decided: March 22, 1966.
CHESTER COUNTY, APPELLANT,
PHILADELPHIA ELECTRIC COMPANY
Appeal from decree of Court of Common Pleas of Chester County, No. 1716 of 1964, in equity, in case of The County of Chester v. The Philadelphia Electric Company and Henkels & McCoy, Inc.
Theodore O. Rogers, Solicitor, with him Rogers & O'Neill, for appellant.
Harold E. Kohn, with him William T. Coleman, Jr., Bruce W. Kauffman, Vincent P. McDevitt, Joseph F. Harvey, and Dilworth, Paxson, Kalish, Kohn & Dilks, for appellee.
Bell, C. J., Musmanno, Jones, Cohen, Eagen, O'Brien and Roberts, JJ. Opinion by Mr. Justice Musmanno. Mr. Justice Roberts concurs on the ground that the area of regulation of public utilities is occupied by state legislation and the particular local regulation here involved thereby superseded and precluded.
[ 420 Pa. Page 423]
On December 19, 1963, the County Commissioners of the County of Chester enacted an ordinance which prohibited any person or corporation from constructing pipelines in the county without first submitting "to the Planning Commission of Chester County plans and specifications therefor, showing in detail the route
[ 420 Pa. Page 424]
of such line, the public improvements and property owners whose lands the same shall cross, the methods of construction, the proposed use of said line including the pressures at which products will be transmitted, the proposed methods of restoration of land surface, and such other information relating to the project as the said Planning Commission shall deem relevant."
The Philadelphia Electric Company, believing this ordinance to be an improper exercise of governmental power, refused to be bound by its provisions and began construction in November, 1964, of a pipeline which would carry natural gas from one of its existing lines in Chester County to a residential development in another part of the county, without first filing plans as dictated by the ordinance.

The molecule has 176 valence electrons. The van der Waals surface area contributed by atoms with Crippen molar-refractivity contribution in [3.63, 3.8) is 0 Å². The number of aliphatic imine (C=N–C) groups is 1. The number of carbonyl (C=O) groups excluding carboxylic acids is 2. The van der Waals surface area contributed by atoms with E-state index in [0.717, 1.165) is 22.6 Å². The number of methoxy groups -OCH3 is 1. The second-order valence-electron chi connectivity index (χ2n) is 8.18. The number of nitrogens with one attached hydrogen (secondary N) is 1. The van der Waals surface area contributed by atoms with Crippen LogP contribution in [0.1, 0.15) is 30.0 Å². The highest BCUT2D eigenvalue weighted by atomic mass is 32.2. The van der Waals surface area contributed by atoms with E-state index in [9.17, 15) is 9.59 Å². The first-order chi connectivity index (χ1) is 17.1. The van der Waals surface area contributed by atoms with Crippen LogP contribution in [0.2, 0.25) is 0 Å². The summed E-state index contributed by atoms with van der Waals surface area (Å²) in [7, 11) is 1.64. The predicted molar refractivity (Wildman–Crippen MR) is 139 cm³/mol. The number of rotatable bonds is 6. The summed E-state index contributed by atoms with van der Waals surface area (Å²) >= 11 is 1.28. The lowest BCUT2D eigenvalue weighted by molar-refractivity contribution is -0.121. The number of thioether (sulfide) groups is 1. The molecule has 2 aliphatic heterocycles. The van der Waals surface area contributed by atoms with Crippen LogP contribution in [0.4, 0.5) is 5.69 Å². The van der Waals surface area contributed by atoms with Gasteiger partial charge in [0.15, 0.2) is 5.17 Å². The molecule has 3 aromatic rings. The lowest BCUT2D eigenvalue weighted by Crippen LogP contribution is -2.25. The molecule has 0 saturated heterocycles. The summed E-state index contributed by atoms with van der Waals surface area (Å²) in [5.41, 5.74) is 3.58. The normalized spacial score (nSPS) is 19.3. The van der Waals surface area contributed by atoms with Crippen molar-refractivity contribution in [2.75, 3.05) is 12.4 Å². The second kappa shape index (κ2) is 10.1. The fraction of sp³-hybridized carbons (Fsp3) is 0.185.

The county authorities instituted an action in equity to enjoin the company from pursuing its construction job. The Philadelphia Company filed preliminary objections, averring that the court had no jurisdiction, that the propriety of its pipeline construction was within the exclusive jurisdiction of the Public Utility Commission, that the county, in enacting the ordinance in question, violated both the Federal and State Constitutions, and that the county, if it had any remedy, was required to seek it in law and not in equity.
The Court of Common Pleas of Chester County sustained the preliminary objections on the basis that the county lacked constitutional power to enact the ordinance and that, therefore, it was unnecessary to consider the other matters raised by the company. The county appealed.
The authority which the county would wield in driving the defendant into compliance with its ordinance is a whip with a handle but no thong. The county, as a subdivision of the State, enjoys no sovereign power*fn* which would empower it to legislate on statewide
[ 420 Pa. Page 425]
matters. The county is merely a political subdivision of the Commonwealth; not a municipal corporation (Hartness v. Allegheny County, 349 Pa. 248). It may, therefore, not legislate independently of a Commonwealth's declared policy; in fact, "'all the powers and functions of the county organization have a direct and exclusive reference to the general policy of the State, and are in fact but a branch of the general administration of that policy'": Garr v. Fuls, 286 Pa. 137, 145.